That may be No. 1. On the Elite Series tour, there are many proud men from the South, where hospitality isn't taken for granted. Numerous anglers mentioned it onstage, but J Todd Tucker said it best: "We pride ourselves on this in Georgia, but this is the best hospitality I've seen anywhere I've ever been. I'm not just saying that. Ya'll are all welcome at my house anytime."

(But you might want to call ahead before showing up at that high-dollar quail hunting plantation where Tucker hangs out in the offseason.)

Decisions, decisions

You constantly hear Elite Series anglers talking about decisions – both good ones and bad ones. Fish shallow or fish deep? Run down the lake or up the river? And countless others.

But the St. Lawrence River and nearby Lake Ontario presented the toughest decision of any tournament this season. As Kevin VanDam said, "I've been torn all week about whether to go to the lake. But taking a gamble on a really long run was something I didn't want to do."

VanDam has a Bassmaster Classic berth sewn up. He's still in the AOY race, too. His decision had more considerations than Brandon Palaniuk's. Palaniuk had to go all-in and take the long run to the lake – come hell or high water (high winds and 6-foot waves).

Not many anglers thought you could get to Lake Ontario and back four days in a row. It was a 220-mile daily round trip for Palaniuk.

During the Hooked Up session before Sunday's weigh-in, Tommy Sanders asked Keith Combs, who finished 23rd, whether he would have changed his decision to stay in the river, if he had a chance for a do-over.

"It's a huge gamble," Combs said. "I don't know that many guys would have changed (their decisions) and tried to go there all four days."

Palaniuk noted that his best decision was the one he made on Wednesday's final practice day. For the Monday and Tuesday practice days, he had camped in a park near Lake Ontario. He'd found big smallmouth without having to make the run from Waddington. Wednesday, he finalized his plan by making that run on what turned out to be the roughest water of the week.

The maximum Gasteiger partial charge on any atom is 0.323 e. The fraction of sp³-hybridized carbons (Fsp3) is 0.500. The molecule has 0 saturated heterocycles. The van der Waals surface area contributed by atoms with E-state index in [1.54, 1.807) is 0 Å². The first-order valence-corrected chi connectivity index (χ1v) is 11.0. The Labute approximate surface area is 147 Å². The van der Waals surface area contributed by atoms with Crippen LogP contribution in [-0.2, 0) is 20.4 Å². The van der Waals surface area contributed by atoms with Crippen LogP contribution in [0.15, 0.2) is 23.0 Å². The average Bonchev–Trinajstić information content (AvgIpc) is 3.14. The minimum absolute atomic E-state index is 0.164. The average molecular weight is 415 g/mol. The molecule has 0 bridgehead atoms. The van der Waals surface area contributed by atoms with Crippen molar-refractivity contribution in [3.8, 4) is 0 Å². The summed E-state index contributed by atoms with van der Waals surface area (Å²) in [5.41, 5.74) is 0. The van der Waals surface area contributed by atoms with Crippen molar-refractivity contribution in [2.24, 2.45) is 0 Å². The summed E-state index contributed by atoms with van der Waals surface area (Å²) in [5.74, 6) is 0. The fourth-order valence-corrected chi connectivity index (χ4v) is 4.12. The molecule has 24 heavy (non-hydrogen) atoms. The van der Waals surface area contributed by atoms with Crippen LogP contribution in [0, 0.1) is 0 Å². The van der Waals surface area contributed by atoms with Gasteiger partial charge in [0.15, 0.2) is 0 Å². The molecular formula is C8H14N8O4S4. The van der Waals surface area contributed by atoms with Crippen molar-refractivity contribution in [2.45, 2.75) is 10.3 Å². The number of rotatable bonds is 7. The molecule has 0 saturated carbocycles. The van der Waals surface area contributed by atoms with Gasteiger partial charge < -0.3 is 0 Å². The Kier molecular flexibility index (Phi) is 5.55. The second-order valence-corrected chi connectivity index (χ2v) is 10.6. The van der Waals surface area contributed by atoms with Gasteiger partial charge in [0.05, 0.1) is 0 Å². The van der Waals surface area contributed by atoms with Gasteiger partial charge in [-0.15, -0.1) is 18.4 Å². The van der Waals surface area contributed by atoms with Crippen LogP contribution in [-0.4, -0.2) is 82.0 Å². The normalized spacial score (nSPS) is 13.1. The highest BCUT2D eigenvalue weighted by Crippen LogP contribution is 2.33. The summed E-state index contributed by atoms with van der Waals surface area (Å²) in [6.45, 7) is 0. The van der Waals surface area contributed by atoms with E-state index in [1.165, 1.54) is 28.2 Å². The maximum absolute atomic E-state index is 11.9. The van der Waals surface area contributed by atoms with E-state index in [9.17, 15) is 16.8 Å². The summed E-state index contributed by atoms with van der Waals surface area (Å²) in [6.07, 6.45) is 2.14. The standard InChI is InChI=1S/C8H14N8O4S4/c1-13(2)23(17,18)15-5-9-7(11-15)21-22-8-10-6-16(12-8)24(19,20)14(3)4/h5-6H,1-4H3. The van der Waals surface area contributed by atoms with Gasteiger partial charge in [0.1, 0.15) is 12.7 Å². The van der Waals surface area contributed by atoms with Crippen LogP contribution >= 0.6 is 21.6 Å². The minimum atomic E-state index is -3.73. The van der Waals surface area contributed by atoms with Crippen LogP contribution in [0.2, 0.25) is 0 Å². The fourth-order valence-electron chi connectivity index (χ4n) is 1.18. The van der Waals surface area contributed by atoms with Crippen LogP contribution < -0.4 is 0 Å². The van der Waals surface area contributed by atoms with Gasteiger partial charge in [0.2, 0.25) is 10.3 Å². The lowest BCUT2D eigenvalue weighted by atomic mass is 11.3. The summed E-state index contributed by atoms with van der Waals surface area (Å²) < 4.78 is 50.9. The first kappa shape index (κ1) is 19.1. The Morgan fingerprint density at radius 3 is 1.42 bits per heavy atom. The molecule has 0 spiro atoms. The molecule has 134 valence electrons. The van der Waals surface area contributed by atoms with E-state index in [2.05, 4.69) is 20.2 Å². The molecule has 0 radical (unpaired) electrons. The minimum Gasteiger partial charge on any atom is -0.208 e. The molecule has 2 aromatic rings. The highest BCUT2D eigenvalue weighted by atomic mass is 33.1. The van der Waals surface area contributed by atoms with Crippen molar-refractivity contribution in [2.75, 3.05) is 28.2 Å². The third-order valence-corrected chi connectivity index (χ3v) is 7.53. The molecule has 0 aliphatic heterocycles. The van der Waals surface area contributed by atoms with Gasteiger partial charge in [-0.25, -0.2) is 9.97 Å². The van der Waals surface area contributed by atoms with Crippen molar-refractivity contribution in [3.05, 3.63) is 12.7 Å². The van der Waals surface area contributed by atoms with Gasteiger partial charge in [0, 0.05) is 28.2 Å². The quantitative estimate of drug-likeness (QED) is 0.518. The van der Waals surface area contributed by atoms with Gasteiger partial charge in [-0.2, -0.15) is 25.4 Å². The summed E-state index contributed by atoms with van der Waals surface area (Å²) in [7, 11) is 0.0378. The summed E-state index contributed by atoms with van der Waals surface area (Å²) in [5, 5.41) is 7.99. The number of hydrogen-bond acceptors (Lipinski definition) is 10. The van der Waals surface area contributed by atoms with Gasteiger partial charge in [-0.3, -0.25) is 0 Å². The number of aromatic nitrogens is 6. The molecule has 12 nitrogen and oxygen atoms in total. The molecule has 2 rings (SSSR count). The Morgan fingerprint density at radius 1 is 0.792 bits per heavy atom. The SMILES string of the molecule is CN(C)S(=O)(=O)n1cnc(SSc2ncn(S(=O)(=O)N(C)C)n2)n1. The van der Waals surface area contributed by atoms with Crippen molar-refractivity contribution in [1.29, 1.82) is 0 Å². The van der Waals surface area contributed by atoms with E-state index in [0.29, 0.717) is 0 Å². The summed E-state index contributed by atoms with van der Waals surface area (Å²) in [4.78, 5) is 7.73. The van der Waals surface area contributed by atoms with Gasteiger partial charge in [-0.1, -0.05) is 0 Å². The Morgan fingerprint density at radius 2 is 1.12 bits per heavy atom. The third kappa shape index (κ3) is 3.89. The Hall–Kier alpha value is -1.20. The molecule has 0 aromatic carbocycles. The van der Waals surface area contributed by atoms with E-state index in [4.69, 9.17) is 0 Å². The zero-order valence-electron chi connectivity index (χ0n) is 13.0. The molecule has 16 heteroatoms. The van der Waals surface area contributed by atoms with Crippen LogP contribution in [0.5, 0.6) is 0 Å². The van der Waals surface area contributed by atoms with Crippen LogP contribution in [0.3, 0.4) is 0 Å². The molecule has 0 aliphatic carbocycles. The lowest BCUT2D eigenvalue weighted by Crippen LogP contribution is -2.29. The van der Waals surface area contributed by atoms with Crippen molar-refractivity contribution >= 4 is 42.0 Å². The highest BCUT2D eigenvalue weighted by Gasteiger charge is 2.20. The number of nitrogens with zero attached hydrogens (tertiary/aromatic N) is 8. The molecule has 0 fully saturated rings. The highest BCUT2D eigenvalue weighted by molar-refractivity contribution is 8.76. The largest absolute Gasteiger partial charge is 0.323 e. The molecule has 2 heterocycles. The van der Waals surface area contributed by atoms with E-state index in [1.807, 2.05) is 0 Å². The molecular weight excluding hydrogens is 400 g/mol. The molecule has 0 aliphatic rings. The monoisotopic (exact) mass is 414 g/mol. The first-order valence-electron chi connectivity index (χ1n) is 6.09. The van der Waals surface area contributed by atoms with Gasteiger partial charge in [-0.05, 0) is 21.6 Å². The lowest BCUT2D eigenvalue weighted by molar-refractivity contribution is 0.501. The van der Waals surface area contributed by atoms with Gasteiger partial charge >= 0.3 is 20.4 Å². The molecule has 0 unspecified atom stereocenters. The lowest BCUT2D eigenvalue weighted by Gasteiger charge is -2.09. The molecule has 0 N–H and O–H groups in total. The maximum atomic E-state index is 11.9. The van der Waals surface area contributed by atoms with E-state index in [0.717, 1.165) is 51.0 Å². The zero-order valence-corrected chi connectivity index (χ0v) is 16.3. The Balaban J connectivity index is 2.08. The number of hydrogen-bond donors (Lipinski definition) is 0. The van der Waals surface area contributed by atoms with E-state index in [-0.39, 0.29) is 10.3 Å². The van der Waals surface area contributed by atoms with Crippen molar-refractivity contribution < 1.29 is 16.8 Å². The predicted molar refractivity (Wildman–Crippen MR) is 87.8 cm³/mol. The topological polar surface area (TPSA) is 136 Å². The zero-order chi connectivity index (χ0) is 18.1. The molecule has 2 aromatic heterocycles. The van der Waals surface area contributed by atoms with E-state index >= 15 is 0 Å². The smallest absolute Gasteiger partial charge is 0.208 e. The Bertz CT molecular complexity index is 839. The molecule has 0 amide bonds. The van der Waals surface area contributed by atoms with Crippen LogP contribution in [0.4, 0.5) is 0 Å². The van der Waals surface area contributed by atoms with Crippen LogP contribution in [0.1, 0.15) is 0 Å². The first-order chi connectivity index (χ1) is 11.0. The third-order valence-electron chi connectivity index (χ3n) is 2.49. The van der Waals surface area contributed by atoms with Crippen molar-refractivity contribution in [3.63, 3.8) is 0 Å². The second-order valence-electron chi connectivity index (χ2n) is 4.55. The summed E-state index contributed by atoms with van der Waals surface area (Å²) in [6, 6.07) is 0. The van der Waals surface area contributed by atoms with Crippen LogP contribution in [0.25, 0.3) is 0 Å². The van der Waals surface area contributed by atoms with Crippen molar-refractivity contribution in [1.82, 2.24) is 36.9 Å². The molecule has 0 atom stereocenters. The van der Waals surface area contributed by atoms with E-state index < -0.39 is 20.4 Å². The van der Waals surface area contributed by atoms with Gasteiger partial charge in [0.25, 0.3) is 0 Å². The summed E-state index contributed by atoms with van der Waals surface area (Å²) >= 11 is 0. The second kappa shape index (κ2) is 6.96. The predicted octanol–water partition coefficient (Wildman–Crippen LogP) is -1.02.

"There were 8-foot waves at the mouth (of the river)," Palaniuk said. "I'm glad I did that. It gave me the confidence to know I could get there and back."

Perched on a Rookie of the Year title

Clifford Pirch has flown under the radar for most of his Elite Series rookie season. Fellow rookie Jason Christie was the big story early, when he followed an FLW win at Beaver Lake with an Elite Series win at Bull Shoals. Hank Cherry has been a big story, too, ever since he introduced himself to the B.A.S.S. world with his third place finish at the Classic.

But it's Pirch, a 37-year-old Payson, Ariz., resident, who looks young enough to pass for 25, sitting atop the Elite Series rookie standings going into St. Clair.  With his fourth place finish last week, which was his second straight Top 12 cut, Pirch has a 14-point lead over Cherry in what is essentially a two-man Rookie of the Year race. (Christie is third, 58 points behind.)

In the unofficial contest for most interesting note in the 2013 Bassmaster media guide, Pirch has that title wrapped up, with the following:

"I bought my first truck, a Toyota pickup, with money I made collecting and selling elk antler sheds in high school. Ironically, it was a giant bull elk that led to the truck's demise a few years later when it ran across the highway in front of me."